After the collapse of Japan’s bubble economy hit the finances of local governments, new leaders elnerged with the broad support of nonaligned voters in local politics. HASHIMOTO Daijiro, who became the Kochi governor, having beaten the candidate of established political parties in 1991, was first new leader. They were called “independent reform-minded governors” because they opposed the conventional growth policy dependent on allocations for public works projects and attempted to break away from the 1955 regime dominated by the Liberal Democratic Party. Under the 1955 regime the Japanese government tried to reduce the economic gap between urban and rural areas by concentrating public investment in the rural areas and local governments targeted economic affluence though the public work projects that linked government subsides. This regime deeply relied on constant econolnic growth, especially on the growth of urban areas but the regime collapsed after the bubble economy. Then, how can the regional society be sustained without the fiscal support of Japanese government?
This paper will explore the possibilities of the regions to survive in the time of shrinking society by analyzing the policies of TANAKA Yasuo who was the Nagano Prefectural Governor from 2000 to 2006. Although he could not realize these new policies and he was finally defeated in the election, his slogans such as “No Dam Proclamation”, “Post-Materialism” and “Commons” introduced the new values of the shrinking society. One of his unique achievements was to try to avoid the gap between urban and rural societies. This is the reason why Tanaka was supported by people in the urban as well as the rural areas. It contrasted with other independent reform-minded governors who enjoyed more support in the urban areas than rural areas. Tanaka’s policies consisted of two points. Firstly, he promoted agriculture and tourism to reactivate agricultural villages by commodifying agricultural villages. Secondly, he attempted to bridge different interest groups and create “Commons” by dissolving traditional communities and providing a system of citizens' participation.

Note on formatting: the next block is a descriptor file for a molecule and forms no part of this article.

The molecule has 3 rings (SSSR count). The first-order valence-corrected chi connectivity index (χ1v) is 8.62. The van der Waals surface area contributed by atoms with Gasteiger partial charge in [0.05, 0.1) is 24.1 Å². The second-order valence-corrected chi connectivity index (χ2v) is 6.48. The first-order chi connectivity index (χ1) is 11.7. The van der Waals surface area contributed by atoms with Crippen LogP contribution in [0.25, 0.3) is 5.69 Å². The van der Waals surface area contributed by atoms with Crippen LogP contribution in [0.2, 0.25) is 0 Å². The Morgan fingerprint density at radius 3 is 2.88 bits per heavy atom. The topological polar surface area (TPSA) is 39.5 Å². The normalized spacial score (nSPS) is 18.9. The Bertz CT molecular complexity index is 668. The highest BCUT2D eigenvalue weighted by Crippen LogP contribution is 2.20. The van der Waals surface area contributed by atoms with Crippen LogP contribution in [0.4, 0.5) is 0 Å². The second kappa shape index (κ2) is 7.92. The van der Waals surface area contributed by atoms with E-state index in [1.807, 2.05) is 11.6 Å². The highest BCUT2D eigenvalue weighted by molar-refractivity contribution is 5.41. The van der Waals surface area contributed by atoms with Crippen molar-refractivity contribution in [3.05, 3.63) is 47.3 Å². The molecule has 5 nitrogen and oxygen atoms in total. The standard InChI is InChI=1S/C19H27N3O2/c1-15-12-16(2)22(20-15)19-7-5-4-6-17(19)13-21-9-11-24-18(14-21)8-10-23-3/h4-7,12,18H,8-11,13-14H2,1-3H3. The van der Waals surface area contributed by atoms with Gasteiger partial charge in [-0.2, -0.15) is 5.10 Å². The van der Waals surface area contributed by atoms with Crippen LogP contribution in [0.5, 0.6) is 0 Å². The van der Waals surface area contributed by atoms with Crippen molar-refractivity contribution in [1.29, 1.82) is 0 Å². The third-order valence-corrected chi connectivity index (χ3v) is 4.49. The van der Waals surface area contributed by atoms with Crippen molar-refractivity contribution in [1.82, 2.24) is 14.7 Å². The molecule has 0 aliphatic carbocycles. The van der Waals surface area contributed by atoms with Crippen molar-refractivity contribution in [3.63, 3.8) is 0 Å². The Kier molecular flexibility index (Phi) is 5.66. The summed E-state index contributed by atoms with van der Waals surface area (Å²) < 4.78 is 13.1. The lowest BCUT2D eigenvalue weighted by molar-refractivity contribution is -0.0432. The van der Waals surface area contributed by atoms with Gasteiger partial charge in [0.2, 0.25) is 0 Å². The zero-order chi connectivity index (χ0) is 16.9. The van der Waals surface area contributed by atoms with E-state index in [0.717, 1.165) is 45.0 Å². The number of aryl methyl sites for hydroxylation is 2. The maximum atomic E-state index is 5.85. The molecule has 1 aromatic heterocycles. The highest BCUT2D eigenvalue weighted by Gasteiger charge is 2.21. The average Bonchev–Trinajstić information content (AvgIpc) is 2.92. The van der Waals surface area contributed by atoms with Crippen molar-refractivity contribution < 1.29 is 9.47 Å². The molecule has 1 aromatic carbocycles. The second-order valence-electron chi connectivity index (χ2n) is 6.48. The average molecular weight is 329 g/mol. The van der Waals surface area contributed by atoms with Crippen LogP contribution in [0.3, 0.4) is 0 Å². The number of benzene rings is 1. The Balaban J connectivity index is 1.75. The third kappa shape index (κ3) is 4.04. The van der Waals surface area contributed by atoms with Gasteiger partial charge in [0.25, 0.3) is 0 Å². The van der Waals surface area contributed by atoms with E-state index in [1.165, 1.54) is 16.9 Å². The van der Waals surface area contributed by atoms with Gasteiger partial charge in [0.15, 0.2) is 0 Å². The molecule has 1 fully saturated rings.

This study examines the changes in a regional community, in the context of the Tama New Town (NT) development project, with regard to the space that mediates between political and economic structures and residents’ lives. Hence, we tried to reconsider the development project. We focused on (1) the proposal to purchase all the land in the project area based on ‘The New Residential Town Development Law’, (2) the policy of recruiting retired farmers, (3) the land readjustment project and (4) the stoppage of residential construction, which resulted in a dispute between administrative machineries.
We examined the life of a farmer, who had retired from farming and had become a shopkeeper in the NT shopping district. He changed his position from that of an opponent to the development to that of an agent between the developers and the local community. The construction of this NT was halted from 1971 to 1974. Although this affected the shopkeepers’ lives, the Japan Housing Corporation did not compensate them for their losses. Thereafter, the development agencies formulated certain policies that were disadvantageous for their shopping district. Shopkeepers struggled to retain their shops using many political means; however, they were forced to shut them down. The shopkeeper said, ‘This experimental city has been constructed over the sacrifice of farmers.
Plan and Reality of Local Development (1965) found that the development of ‘New Industrial Cities’ deprived farmers of their land, dissolved their community, and was built at the cost of their lives. Further, the industrial cities caused a lot of pollution and a shortage of housing—typical urban crises. Thus, the Japanese NT was merely ‘New Cultural Cities’ developed as yet another attempt towards concealing these contradictions of capitalism, and it reproduced the national labour-power appropriately. However, it also deprived farmers of land and dissolved their community.